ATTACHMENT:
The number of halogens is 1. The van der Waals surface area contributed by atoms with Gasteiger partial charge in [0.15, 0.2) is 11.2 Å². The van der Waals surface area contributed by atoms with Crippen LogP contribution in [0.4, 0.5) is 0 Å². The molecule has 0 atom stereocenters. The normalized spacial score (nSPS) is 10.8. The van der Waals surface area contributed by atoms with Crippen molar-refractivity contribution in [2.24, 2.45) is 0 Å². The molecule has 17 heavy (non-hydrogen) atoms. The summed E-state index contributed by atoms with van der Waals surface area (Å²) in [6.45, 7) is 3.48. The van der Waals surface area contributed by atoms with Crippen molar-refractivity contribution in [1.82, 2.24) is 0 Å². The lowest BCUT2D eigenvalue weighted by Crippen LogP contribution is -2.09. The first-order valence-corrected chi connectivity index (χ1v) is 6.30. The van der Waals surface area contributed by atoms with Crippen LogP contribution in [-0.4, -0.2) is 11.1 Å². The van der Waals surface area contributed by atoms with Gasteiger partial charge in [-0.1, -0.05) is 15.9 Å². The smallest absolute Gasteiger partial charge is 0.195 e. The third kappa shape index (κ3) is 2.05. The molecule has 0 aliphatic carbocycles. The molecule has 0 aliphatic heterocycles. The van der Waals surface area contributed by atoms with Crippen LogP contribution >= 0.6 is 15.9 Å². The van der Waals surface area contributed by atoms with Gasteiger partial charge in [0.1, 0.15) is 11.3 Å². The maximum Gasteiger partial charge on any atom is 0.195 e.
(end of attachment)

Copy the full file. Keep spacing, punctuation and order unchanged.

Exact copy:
The number of halogens is 1. The van der Waals surface area contributed by atoms with Gasteiger partial charge in [0.15, 0.2) is 11.2 Å². The van der Waals surface area contributed by atoms with Crippen LogP contribution in [0.4, 0.5) is 0 Å². The molecule has 0 atom stereocenters. The normalized spacial score (nSPS) is 10.8. The van der Waals surface area contributed by atoms with Crippen molar-refractivity contribution in [2.24, 2.45) is 0 Å². The molecule has 17 heavy (non-hydrogen) atoms. The summed E-state index contributed by atoms with van der Waals surface area (Å²) in [6.45, 7) is 3.48. The van der Waals surface area contributed by atoms with Crippen molar-refractivity contribution in [1.82, 2.24) is 0 Å². The lowest BCUT2D eigenvalue weighted by Crippen LogP contribution is -2.09. The first-order valence-corrected chi connectivity index (χ1v) is 6.30. The van der Waals surface area contributed by atoms with Crippen LogP contribution in [-0.4, -0.2) is 11.1 Å². The van der Waals surface area contributed by atoms with Gasteiger partial charge in [-0.1, -0.05) is 15.9 Å². The smallest absolute Gasteiger partial charge is 0.195 e. The third kappa shape index (κ3) is 2.05. The molecule has 0 aliphatic carbocycles. The molecule has 0 aliphatic heterocycles. The van der Waals surface area contributed by atoms with Crippen LogP contribution >= 0.6 is 15.9 Å². The van der Waals surface area contributed by atoms with Gasteiger partial charge in [0.1, 0.15) is 11.3 Å². The maximum Gasteiger partial charge on any atom is 0.195 e.